Maplewood Police and Fire

Suspended Maplewood Police Chief Faces Bias Suit in Pit Bull Incident

Maplewood Police Chief Robert Cimino is facing a civil lawsuit alleging racial bias related to an incident that occurred three years ago.

According to attorney Brooke Barnett, who is representing  Maplewood resident Daniel Exantus, a civil rights lawsuit has been filed against Police Chief Robert Cimino and the Township of Maplewood alleging racial bias. In a police report filed immediately after the incident, Cimino wrote that Exantus appeared to direct his pit bull dog to attack the chief while he was conducting an investigation.

In a letter sent to Village Green, Barnett asserts:

“The lawsuit relates to an incident which occurred on July 1, 2014, where police Chief Cimino and another officer under his supervision visited the home of Maplewood resident Daniel Exantus at 3 o’clock in the morning to interrogate him about a shooting in the area. There were no warrants and no reason for the officers to enter onto Mr. Exantus’ private property – Mr. Exantus was not a suspect in the shooting and was not a witness of the shooting. Chief Cimino was aware of these facts.

“We have reason to believe that while being improperly on the Exantus property, the Chief engaged in an unprovoked beating of Mr. Exantus’ family dog, Zoey, then left the scene, returned to police headquarters, and fabricated criminal charges against Mr. Exantus claiming that he used the dog as a deadly weapon.

“These charges resulted in Mr. Exantus being wrongfully incarcerated, losing his job as a home health aide, and losing the dog, which was taken from the Exantus home by authorities and euthanized.”

According to a report by NJ101.5, a jury found Exantus not guilty on all the charges. Barnett said that the bias lawsuit is moving forward after a judge denied the Maplewood Township’s efforts to have it dismissed.

NJ101.5 also filed for the police report in which Cimino says that he and then Det. Sgt. (now Acting Capt.) Albert Sally had reason to be at the home in order to investigate “an aggravated assault with a firearm at another location” in which Exantus’ brother had been injured. Cimino reported that when Exantus saw him and Sally exit the car, he saw Exantus “move his head towards the steps and then swing his right arm in my direction.” Cimino said pit bull started running towards them from the steps. As the dog tried to bite him, Cimino said Exantus “took no action to stop the dog’s multiple advances and attempts to bite me.”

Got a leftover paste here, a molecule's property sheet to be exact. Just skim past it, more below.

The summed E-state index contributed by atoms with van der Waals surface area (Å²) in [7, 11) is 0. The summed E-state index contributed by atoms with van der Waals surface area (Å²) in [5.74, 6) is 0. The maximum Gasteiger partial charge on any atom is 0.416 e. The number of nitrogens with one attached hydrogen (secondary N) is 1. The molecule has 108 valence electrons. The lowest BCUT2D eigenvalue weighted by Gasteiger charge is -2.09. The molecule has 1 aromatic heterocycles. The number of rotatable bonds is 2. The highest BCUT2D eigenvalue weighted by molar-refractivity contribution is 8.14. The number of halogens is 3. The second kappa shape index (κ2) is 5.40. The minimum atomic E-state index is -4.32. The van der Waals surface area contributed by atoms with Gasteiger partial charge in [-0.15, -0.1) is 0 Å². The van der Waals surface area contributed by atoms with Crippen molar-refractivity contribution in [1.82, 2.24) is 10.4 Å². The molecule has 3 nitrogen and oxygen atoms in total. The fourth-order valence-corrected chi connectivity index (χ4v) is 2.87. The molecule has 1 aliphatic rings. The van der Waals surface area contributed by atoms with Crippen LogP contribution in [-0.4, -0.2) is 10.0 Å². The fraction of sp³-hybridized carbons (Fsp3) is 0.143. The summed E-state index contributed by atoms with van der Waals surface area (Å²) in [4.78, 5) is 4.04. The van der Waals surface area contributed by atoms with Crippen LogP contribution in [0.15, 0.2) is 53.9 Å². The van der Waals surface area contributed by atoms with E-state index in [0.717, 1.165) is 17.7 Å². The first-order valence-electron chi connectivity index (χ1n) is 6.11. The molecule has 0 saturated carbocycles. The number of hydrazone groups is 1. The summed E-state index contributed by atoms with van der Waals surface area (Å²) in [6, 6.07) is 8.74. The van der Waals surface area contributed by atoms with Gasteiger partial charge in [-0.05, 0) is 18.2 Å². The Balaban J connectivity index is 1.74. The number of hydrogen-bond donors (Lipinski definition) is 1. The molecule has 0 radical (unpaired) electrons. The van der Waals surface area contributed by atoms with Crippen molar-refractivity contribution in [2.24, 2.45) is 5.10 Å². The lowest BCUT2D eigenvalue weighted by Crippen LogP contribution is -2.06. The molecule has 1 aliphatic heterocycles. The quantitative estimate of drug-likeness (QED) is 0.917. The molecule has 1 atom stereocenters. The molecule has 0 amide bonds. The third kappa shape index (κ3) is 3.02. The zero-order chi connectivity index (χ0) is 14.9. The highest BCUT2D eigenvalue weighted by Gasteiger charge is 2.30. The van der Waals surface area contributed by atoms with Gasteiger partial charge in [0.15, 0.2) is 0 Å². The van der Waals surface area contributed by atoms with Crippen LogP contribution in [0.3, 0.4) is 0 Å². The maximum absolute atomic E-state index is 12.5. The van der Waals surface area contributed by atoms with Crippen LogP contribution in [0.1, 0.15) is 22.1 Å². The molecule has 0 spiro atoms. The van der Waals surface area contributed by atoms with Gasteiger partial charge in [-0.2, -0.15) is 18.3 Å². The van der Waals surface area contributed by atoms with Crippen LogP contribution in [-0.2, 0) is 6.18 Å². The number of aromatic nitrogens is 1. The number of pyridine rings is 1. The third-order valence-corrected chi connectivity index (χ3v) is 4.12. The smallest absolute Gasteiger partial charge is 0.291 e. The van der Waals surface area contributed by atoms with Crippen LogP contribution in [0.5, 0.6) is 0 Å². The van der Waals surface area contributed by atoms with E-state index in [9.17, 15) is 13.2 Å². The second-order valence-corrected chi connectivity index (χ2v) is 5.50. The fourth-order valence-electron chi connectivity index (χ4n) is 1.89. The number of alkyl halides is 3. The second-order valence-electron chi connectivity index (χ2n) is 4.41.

“The actions of Exantus indicated to me that he directed the dog to attack me,” Cimino said in the report.

Exantus said that neither Cimino or Sally identified themselves to him as police officers; Cimino said that although he was in plain clothes his gold badge was clearly visible on his chest.

Read the full NJ101.5 report here: Suspended Maplewood police chief facing bias lawsuit over pit bull attack.

Conversely, Barnett contends that the incidents of July 5, 2016 — which have led to a vote of no confidence in Chief Cimino by the Maplewood Township Committee as well as his suspension and calls for his resignation — show a pattern of racial bias.

“We believed at the time we took the case, as we believe now, that Chief Cimino targeted Mr. Exantus because he was black,” wrote Barnett, “in an attempt to intimidate him and his family and ultimately drive them out of the Township of Maplewood.”

Village Green has reached out to Cimino and legal counsel for Maplewood Township for comment and will update this report should we receive any replies.

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